As AnandTech points out, the complaint is really a proxy war against the likes of ARM and Imagination Technologies (think PowerVR), both of which design graphics cores but don’t actually manufacture them. It’s much easier to target the hardware companies, since they’re the ones selling tangible products — AMD can profit from its patent collection (which it planned to do back in 2014) more easily than it can if it sues over fuzzier concepts like chip architecture. Both Samsung and AMD’s former manufacturing wing GlobalFoundries are already licensing the patents, so AMD may already have an advantage here.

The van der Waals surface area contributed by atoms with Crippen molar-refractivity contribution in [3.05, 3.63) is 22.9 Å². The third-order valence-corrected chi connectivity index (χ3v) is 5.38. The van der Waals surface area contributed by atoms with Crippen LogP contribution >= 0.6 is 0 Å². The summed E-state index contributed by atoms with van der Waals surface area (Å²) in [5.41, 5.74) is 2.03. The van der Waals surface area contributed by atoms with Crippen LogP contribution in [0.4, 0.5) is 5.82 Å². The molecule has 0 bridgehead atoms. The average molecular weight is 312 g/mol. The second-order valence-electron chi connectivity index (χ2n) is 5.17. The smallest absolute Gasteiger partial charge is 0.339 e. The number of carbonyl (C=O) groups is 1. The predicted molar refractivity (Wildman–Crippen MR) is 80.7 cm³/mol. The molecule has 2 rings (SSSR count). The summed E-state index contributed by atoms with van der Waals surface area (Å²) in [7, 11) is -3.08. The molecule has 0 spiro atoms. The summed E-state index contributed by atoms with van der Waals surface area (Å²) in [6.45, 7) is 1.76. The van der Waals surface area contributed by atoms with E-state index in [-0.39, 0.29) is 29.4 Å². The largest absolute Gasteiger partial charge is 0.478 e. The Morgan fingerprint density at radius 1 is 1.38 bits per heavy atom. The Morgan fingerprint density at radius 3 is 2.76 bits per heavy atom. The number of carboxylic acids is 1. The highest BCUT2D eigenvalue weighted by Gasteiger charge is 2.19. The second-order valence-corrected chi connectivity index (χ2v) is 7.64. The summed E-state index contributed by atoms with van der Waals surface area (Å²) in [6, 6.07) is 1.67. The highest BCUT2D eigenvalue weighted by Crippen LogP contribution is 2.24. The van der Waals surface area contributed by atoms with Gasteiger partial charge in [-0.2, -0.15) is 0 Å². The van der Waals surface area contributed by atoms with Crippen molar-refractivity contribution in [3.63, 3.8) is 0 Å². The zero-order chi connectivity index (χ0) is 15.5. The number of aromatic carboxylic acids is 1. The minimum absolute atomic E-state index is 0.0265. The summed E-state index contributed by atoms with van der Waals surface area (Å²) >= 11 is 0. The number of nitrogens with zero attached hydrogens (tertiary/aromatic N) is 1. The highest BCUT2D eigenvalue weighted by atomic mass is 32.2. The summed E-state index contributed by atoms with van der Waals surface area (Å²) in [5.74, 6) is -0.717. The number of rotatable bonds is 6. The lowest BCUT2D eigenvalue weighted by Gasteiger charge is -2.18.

We’ve asked AMD for comment on the investigation and will let you know if it has something to add. With that in mind, even a successful ITC campaign might only have a limited effect. While ITC cases tend to move relatively quickly (typically about 15 months), that’s a long time in the tech world. Some of the disputed gadgets could be off store shelves by then. As it is, there are already ARM-based chips using a newer architecture (Bifrost) that might not be affected by AMD’s complaint. Although a victory could easily hurt companies like LG and Vizio, it won’t necessarily be a crippling blow.
An interesting read via Joystiq